Write up for Death Cafe Liverpool

A write up of Death Cafe Liverpool

By Jamie


Death Cafe Evaluation Summary

Evaluations:  9 submitted

Attendees:  1 facilitator, 10 attendees


Tusk Baltic very kindly hosted our Death Cafe here in Liverpool. This had been advertised through Facebook and through sign ups of people interested over quite a long period of time. There were nine participants, although a number who wanted to attend were unable to, and some of those who initially had booked, did not come along. This might have been due to the fact that the weather was absolutely beautiful!


Jamie Fearn was the facilitator, and brings her experience of bereavement counselling, volunteering for Samaritans and non-religious pastoral support work to the role. Although this was not the first Death Cafe in Liverpool, it was our first partnering Tusk Baltic and Jamie Fearn, with an intention for something regular in future if people want this.


Information had been sent out to participants prior to the event about what to expect, and I ran through some of the key points at the start about accessibility, confidentiality and mutual respect in creating the space for the discussion. We also had small cards on the table to outline what the purpose of a Death Cafe is. We asked if people did not want to have their photos included or their comments from evaluations published in the write up for them to let us know.


Some people had something to eat or drink from the café and the kitchen stayed open until 7pm and we could get drinks until we finished at 8:30pm. Originally the plan had been to split into small groups of 4 or 5, but on discussion, we decided to stay as one group.


Most people had not attended a Death Cafe before. We started by sharing something of what had brought here. All voices were heard at some point through the evening and it felt like a rich sharing of people’s experiences of death and dying, and some useful discussions came out of it about preparing for death.


It has been great to read the feedback (full details below) and hear how comfortable people felt – this feels like one of the most important things in creating this space together. There was one comment about structure about having an agenda, and perhaps this is something for us to work out together. The guidelines on how to run a Death Cafe are really clear that there shouldn’t be an agenda, but perhaps some structure would be helpful in future – I would be curious to open this up to discussion and more feedback around it.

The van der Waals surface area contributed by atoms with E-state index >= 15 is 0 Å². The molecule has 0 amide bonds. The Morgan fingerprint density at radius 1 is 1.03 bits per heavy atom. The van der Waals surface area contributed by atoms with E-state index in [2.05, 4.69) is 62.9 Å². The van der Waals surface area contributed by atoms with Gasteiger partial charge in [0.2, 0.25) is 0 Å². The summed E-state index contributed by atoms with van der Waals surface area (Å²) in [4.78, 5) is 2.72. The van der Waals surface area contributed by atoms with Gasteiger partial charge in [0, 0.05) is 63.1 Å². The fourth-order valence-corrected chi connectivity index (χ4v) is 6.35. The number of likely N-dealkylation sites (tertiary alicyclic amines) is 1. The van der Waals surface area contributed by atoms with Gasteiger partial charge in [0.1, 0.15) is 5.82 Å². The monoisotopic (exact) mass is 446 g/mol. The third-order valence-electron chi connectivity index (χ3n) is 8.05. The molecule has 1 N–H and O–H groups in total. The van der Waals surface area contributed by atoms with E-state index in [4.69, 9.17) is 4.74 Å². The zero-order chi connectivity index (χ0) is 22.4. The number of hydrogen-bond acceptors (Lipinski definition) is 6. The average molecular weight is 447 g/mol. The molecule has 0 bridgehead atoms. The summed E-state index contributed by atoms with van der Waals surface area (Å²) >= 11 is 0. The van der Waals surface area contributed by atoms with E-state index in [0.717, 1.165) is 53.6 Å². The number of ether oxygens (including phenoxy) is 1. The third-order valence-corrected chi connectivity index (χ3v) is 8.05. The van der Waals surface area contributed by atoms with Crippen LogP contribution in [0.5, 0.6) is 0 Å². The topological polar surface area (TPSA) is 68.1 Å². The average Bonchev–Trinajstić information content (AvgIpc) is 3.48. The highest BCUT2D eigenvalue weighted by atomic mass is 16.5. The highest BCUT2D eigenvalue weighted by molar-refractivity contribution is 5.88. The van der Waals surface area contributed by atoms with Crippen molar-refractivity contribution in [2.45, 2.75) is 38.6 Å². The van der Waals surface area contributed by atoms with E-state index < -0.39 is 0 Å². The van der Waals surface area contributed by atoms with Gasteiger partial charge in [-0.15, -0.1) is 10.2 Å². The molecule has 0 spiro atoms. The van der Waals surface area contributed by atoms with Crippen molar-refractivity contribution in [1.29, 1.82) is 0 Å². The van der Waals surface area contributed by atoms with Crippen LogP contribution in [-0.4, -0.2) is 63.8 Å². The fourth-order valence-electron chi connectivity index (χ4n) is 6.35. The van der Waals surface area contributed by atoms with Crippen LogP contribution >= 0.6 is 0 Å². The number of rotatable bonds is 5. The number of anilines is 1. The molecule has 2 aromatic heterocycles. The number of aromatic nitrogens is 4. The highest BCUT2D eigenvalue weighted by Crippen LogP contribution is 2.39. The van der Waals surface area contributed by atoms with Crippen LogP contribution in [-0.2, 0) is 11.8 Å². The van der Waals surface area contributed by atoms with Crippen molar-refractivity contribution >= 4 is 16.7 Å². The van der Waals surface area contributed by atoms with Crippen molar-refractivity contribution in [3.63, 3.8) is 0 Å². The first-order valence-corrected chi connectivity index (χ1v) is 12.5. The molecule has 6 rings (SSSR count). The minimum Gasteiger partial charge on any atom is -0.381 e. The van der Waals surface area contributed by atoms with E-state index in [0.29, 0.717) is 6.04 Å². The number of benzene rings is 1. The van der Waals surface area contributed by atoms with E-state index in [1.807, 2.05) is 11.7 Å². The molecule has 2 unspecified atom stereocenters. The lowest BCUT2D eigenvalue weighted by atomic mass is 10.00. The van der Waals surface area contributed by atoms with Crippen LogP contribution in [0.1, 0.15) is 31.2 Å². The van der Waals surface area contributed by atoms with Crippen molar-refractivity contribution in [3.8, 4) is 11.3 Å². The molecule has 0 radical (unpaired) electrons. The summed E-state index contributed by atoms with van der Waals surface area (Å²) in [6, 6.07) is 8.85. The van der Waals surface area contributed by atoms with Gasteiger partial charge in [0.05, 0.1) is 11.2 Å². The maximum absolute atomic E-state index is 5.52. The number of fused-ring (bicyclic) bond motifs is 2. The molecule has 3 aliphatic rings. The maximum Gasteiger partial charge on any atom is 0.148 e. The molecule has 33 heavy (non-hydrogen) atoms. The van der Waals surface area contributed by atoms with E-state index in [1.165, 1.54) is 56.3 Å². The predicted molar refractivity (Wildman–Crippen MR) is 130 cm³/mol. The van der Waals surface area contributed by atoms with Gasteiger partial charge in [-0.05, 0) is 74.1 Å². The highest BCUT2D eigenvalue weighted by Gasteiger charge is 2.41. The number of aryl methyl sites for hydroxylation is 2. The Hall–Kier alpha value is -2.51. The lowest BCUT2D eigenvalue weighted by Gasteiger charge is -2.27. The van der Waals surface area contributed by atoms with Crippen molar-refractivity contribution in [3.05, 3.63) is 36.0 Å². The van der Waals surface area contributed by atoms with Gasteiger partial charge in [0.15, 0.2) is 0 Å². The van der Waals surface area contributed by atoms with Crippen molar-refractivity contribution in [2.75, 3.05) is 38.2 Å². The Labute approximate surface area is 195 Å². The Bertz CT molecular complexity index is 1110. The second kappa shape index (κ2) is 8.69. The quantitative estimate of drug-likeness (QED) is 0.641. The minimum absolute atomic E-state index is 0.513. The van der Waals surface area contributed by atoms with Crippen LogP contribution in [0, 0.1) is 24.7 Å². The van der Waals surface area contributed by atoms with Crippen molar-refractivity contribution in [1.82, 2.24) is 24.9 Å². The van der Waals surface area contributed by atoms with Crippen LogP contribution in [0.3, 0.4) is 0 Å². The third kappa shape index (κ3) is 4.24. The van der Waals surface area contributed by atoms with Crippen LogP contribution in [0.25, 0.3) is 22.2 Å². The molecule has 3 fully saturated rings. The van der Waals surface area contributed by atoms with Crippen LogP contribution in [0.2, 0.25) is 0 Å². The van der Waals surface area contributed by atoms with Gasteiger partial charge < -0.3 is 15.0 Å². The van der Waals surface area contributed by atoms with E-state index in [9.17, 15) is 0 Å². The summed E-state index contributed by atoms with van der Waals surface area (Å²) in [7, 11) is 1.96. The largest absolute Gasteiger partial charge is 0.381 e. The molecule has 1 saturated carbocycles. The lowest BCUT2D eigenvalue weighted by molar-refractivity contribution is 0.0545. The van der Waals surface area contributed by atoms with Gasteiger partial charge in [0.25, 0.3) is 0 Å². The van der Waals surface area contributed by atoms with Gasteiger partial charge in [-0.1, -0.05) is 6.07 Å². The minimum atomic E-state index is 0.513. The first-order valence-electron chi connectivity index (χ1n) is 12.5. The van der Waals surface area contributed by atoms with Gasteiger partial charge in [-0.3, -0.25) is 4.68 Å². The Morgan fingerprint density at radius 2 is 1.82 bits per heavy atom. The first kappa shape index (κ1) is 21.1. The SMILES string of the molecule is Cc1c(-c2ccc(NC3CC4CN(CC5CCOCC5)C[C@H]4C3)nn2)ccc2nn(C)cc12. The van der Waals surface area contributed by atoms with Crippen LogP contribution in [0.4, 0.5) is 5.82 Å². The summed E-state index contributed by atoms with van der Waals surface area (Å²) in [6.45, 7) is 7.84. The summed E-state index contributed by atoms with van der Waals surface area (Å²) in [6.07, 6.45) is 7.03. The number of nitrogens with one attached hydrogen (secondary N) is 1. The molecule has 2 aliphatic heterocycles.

I think perhaps from the feedback and because it was our first one, we were not clear about my role as facilitator, and Death Cafe make it clear on their website that this about creating the right climate for sharing and ensuring we stay within the guidelines. I think there were challenges in sharing in such a big group, particularly when so many people have something to say and are often sharing difficult or personal experiences. There were times when I noticed someone being talked over, and I’m sorry we did not get the chance to go back to your point because things moved on so quickly. We did at one point stop to check if there was anyone who hadn’t had an opportunity to share what had brought them to the Death Cafe. Some of the feedback mentions one person dominating, and for me, I noticed some people had more to say than others, and I’m not sure I had a sense of one dominant voice. At the same time, I feel that different perceptions and experiences will always be part of being in a group, and it does not make any one experience more or less valid – what feels important moving forward is how we manage it as a group, and perhaps we can discuss this more at the start.


It seems to me that as a group we create what is possible in the space we share and it was highlighted a few times at the start that we all have a role in listening. In future, if there are smaller groups (which the feedback suggests would have been better), the responsibility falls to us all to check people have had the chance to share if they want to and to make sure we do not talk over people who are perhaps quieter. It also feels worth mentioning that the purpose is that everyone who wants to gets the opportunity to speak, and it is not for us to assume that everyone will want to.


Overall the most common words used to describe this Death Cafe were thought provoking and interesting, and I definitely agree with this!